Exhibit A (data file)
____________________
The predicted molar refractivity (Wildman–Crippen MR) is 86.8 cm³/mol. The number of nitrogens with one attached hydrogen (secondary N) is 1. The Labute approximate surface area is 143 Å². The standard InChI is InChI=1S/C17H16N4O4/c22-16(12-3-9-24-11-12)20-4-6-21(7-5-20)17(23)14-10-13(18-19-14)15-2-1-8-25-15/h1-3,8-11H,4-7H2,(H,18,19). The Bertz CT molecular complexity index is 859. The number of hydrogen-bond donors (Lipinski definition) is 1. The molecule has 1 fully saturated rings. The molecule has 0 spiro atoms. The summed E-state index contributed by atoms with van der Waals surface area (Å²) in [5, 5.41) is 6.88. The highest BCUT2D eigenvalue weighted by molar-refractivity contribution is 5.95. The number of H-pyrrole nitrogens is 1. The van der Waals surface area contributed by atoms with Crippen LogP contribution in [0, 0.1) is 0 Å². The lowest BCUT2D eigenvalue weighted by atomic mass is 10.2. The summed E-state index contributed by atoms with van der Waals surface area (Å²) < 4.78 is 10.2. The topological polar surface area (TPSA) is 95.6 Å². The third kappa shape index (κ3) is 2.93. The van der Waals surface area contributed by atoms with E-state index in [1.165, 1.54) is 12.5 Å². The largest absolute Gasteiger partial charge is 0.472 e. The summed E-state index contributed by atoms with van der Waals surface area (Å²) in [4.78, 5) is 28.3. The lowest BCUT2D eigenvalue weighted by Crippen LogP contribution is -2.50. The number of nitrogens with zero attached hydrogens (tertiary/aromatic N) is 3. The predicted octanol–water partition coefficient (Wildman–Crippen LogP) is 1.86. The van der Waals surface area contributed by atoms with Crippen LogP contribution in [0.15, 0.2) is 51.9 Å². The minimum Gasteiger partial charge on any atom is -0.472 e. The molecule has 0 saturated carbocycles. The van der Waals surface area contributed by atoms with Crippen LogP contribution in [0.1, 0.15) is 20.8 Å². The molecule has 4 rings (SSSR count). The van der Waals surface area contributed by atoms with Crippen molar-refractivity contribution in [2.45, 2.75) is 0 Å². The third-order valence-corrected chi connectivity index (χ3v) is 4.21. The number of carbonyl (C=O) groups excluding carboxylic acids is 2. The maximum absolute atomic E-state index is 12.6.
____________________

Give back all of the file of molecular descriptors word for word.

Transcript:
The predicted molar refractivity (Wildman–Crippen MR) is 86.8 cm³/mol. The number of nitrogens with one attached hydrogen (secondary N) is 1. The Labute approximate surface area is 143 Å². The standard InChI is InChI=1S/C17H16N4O4/c22-16(12-3-9-24-11-12)20-4-6-21(7-5-20)17(23)14-10-13(18-19-14)15-2-1-8-25-15/h1-3,8-11H,4-7H2,(H,18,19). The Bertz CT molecular complexity index is 859. The number of hydrogen-bond donors (Lipinski definition) is 1. The molecule has 1 fully saturated rings. The molecule has 0 spiro atoms. The summed E-state index contributed by atoms with van der Waals surface area (Å²) in [5, 5.41) is 6.88. The highest BCUT2D eigenvalue weighted by molar-refractivity contribution is 5.95. The number of H-pyrrole nitrogens is 1. The van der Waals surface area contributed by atoms with Crippen LogP contribution in [0, 0.1) is 0 Å². The lowest BCUT2D eigenvalue weighted by atomic mass is 10.2. The summed E-state index contributed by atoms with van der Waals surface area (Å²) < 4.78 is 10.2. The topological polar surface area (TPSA) is 95.6 Å². The third kappa shape index (κ3) is 2.93. The van der Waals surface area contributed by atoms with E-state index in [1.165, 1.54) is 12.5 Å². The largest absolute Gasteiger partial charge is 0.472 e. The summed E-state index contributed by atoms with van der Waals surface area (Å²) in [4.78, 5) is 28.3. The lowest BCUT2D eigenvalue weighted by Crippen LogP contribution is -2.50. The number of nitrogens with zero attached hydrogens (tertiary/aromatic N) is 3. The predicted octanol–water partition coefficient (Wildman–Crippen LogP) is 1.86. The van der Waals surface area contributed by atoms with Crippen LogP contribution in [0.15, 0.2) is 51.9 Å². The minimum Gasteiger partial charge on any atom is -0.472 e. The molecule has 0 saturated carbocycles. The van der Waals surface area contributed by atoms with Crippen LogP contribution in [0.1, 0.15) is 20.8 Å². The molecule has 4 rings (SSSR count). The van der Waals surface area contributed by atoms with Crippen molar-refractivity contribution in [2.45, 2.75) is 0 Å². The third-order valence-corrected chi connectivity index (χ3v) is 4.21. The number of carbonyl (C=O) groups excluding carboxylic acids is 2. The maximum absolute atomic E-state index is 12.6.